Green kamias on dried krill

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Forget the fried rice. I just found out one exciting way to eat dried krill, locally known as kalkag. You pan-fry it without oil for a few minutes, just enough to take out the fishy smell, and serve it with thin slices of green kamias, a.k.a. iba.

It is one delicious dish, and can stand its ground among the appetizers of the world. I tried it recently on the dining table of a famous heiress whose culinary tastes have been honed from years of globe-trotting and she laughed at the fact that I, who was supposed to be the promdi between the two of us,  wasn’t used to eating kalkag that way.

Imagine the meaty, slightly crunchy and a bit salty taste of the kalkag joined by the juicy crunch of the iba and you’ll know what I mean.

Like most you, my kalkag experience had been limited to eating it as part of fried rice, the little specks of it serving as a pleasant counterpoint to the soft texture of the rice. Or as omelette or torta, mixed with eggs and fried into cakes. A few years, I got intrigued by colored kalkag in a public market outside of Bangkok, dried krill dyed in pinks and blues and greens; the locals said this can be pan fried and eaten as is, or as a decoration to bread or pastry, much like I’d imagine how we use sesame seeds on our piaya.

Kalkag with iba slices, said our hostess, had been served in their island house for the longest time, and was also how the natives there ate it. It was so common nobody really paid particular attention to it. Like most of our traditions, we really did not care about it, not even if as this has proven, we are already in danger of losing it.

If many of my generation no longer know how to eat kalkag this way, I think it is valid to think that the next generation won’t ever, not if we allow this to continue.  We are losing our local ways of eating simply because we continue to allow the West to rape our culture.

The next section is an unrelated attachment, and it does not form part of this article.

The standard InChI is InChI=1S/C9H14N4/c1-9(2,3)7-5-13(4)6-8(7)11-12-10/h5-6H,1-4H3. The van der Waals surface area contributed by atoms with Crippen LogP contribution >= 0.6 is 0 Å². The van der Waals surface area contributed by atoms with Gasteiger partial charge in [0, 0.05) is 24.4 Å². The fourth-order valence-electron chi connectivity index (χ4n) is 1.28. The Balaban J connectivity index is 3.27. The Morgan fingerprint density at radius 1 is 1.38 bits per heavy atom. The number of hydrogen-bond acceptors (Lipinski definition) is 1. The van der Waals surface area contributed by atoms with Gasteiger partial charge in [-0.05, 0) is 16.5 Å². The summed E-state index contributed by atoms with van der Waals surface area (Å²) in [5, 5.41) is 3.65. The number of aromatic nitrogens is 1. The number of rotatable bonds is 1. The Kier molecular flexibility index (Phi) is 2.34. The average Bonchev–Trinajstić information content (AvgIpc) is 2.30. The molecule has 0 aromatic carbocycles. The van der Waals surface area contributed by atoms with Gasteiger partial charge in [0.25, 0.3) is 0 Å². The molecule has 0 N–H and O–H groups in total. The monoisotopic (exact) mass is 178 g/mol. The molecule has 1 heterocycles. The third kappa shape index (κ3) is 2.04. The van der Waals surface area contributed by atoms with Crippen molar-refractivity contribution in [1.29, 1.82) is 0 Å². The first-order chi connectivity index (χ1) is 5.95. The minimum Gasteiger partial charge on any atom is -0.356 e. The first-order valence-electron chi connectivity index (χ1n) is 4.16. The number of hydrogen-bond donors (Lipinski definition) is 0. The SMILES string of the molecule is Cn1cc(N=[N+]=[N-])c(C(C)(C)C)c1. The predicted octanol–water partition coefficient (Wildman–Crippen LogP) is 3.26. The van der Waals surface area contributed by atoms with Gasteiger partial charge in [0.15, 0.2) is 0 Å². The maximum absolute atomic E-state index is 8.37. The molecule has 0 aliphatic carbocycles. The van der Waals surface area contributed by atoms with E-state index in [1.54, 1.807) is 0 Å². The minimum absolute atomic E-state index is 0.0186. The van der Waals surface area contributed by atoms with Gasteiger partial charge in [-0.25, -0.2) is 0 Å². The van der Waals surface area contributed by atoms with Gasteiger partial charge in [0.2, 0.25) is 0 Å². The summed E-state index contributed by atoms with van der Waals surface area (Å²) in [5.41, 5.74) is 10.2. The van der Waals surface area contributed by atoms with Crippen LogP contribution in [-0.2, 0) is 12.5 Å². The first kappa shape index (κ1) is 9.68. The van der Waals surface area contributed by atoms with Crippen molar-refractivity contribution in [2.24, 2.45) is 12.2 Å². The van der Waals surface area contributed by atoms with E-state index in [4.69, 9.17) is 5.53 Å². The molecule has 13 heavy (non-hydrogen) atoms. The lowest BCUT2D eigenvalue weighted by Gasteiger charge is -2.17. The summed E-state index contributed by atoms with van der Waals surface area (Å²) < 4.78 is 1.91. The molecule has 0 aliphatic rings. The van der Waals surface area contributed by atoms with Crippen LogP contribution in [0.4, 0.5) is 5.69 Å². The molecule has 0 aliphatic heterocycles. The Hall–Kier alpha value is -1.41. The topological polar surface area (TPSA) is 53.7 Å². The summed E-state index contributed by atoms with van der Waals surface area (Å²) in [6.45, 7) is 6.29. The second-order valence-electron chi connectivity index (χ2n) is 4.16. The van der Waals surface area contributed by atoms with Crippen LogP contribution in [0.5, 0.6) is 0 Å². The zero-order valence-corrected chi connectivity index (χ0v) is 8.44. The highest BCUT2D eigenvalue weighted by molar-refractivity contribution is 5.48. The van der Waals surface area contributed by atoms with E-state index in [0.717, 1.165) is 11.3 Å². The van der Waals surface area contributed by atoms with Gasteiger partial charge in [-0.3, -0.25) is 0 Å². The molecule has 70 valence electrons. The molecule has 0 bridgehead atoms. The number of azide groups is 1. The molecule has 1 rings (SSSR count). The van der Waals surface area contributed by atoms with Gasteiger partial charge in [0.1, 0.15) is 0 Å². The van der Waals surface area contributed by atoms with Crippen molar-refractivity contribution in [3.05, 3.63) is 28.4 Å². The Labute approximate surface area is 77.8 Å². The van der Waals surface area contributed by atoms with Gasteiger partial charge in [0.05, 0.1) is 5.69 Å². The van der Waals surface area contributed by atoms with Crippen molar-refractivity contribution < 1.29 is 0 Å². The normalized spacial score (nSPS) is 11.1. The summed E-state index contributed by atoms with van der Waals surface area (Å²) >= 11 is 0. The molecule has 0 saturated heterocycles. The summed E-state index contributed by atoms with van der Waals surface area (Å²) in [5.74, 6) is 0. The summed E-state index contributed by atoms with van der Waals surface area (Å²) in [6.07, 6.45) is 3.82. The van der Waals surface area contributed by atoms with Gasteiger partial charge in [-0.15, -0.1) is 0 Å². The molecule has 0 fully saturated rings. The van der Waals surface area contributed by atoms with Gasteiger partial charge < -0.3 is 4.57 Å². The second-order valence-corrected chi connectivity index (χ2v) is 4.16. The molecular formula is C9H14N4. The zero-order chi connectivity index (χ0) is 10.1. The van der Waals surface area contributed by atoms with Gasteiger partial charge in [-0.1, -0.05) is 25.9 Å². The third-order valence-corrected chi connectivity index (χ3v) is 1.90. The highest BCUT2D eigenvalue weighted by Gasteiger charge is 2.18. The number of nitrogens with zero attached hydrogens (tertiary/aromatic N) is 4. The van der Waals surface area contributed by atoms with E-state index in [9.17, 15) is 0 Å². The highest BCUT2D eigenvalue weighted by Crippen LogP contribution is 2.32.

Now,  now. I’m not gonna turn shibboleth-spouting ideologue here. But think of how the relentless assault on our senses by things Western has made us lose our own ways, our culture as it were. And this is not happening on some cerebral plane like perhaps in study groups in universities, but in our kitchens and dining tables.

It is the most perverse form of imperialism yet: we are giving up our ways of eating, our  culture, indeed ourselves and our identity to the foreign gods of commerce and industry. Why, even our laswa, that sacred garden vegetable stew of our ancestors is now being tinkered with by multinational companies which want us to cook it with magic flakes and favor dusts.

Really. By the way we are being influenced by the high-powered media campaigns of these MNCs, it won’t be long before our laswa will no longer taste  the way our grandmothers made them.

In case you haven’t noticed, this has already happened to our chicken. Time was when the chickens we ate had a certain toughness to them, brought on by the fact that our chickens, raised free  range and allowed to grow naturally, had complete sets of  muscles and tissues  and fully-grown bones when we slaughtered them. On their own, they were also full-flavored and took little condiments to taste great.

These days, our chicken is so tender, and  to me who was raised on naturally grown ones, so tasteless you need a ton of all sorts of dips to coax out some kind of excitement in them.

Of course this is a free country. Those food imperialists do what they do because we allow them to, and they make money with it. It’s just that I hope we are all aware of what’s going on, and stand up for who and what we really are; preserving our eating traditions is one way of doing that.*

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